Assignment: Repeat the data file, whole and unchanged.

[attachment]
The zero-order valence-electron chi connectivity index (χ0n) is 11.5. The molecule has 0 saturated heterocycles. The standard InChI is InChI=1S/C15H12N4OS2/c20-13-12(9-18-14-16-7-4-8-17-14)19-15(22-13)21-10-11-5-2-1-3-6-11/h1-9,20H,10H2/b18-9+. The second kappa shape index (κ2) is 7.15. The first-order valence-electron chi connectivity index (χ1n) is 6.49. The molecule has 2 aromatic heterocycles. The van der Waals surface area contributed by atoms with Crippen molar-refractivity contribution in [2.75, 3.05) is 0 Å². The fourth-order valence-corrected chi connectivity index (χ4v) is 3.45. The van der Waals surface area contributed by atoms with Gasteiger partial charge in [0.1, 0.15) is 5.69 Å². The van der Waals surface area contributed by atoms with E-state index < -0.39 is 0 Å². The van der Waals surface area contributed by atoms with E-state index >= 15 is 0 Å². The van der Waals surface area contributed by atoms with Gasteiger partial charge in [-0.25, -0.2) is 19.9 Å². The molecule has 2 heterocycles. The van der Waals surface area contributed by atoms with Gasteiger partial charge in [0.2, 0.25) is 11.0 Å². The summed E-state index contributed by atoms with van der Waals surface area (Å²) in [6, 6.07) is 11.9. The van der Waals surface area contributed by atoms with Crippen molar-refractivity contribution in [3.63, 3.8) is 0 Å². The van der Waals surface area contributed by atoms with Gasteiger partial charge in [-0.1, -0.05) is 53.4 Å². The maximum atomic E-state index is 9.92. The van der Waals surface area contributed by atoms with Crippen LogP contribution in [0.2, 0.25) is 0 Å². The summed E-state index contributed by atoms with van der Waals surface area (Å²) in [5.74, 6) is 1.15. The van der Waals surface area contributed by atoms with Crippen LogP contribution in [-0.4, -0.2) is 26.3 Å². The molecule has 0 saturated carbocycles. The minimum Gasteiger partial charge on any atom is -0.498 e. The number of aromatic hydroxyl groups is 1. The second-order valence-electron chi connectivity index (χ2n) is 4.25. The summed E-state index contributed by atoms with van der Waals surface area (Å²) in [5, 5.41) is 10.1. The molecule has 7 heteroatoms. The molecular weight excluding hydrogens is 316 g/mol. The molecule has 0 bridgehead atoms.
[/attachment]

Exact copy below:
The zero-order valence-electron chi connectivity index (χ0n) is 11.5. The molecule has 0 saturated heterocycles. The standard InChI is InChI=1S/C15H12N4OS2/c20-13-12(9-18-14-16-7-4-8-17-14)19-15(22-13)21-10-11-5-2-1-3-6-11/h1-9,20H,10H2/b18-9+. The second kappa shape index (κ2) is 7.15. The first-order valence-electron chi connectivity index (χ1n) is 6.49. The molecule has 2 aromatic heterocycles. The van der Waals surface area contributed by atoms with Crippen molar-refractivity contribution in [2.75, 3.05) is 0 Å². The fourth-order valence-corrected chi connectivity index (χ4v) is 3.45. The van der Waals surface area contributed by atoms with Gasteiger partial charge in [0.1, 0.15) is 5.69 Å². The van der Waals surface area contributed by atoms with E-state index < -0.39 is 0 Å². The van der Waals surface area contributed by atoms with E-state index >= 15 is 0 Å². The van der Waals surface area contributed by atoms with Gasteiger partial charge in [-0.25, -0.2) is 19.9 Å². The molecule has 2 heterocycles. The van der Waals surface area contributed by atoms with Gasteiger partial charge in [0.2, 0.25) is 11.0 Å². The summed E-state index contributed by atoms with van der Waals surface area (Å²) in [6, 6.07) is 11.9. The van der Waals surface area contributed by atoms with Crippen molar-refractivity contribution in [3.63, 3.8) is 0 Å². The van der Waals surface area contributed by atoms with Gasteiger partial charge in [-0.1, -0.05) is 53.4 Å². The maximum atomic E-state index is 9.92. The van der Waals surface area contributed by atoms with Crippen LogP contribution in [0.2, 0.25) is 0 Å². The summed E-state index contributed by atoms with van der Waals surface area (Å²) in [5.74, 6) is 1.15. The van der Waals surface area contributed by atoms with Crippen LogP contribution in [-0.4, -0.2) is 26.3 Å². The molecule has 0 saturated carbocycles. The minimum Gasteiger partial charge on any atom is -0.498 e. The number of aromatic hydroxyl groups is 1. The second-order valence-electron chi connectivity index (χ2n) is 4.25. The summed E-state index contributed by atoms with van der Waals surface area (Å²) in [5, 5.41) is 10.1. The molecule has 7 heteroatoms. The molecular weight excluding hydrogens is 316 g/mol. The molecule has 0 bridgehead atoms.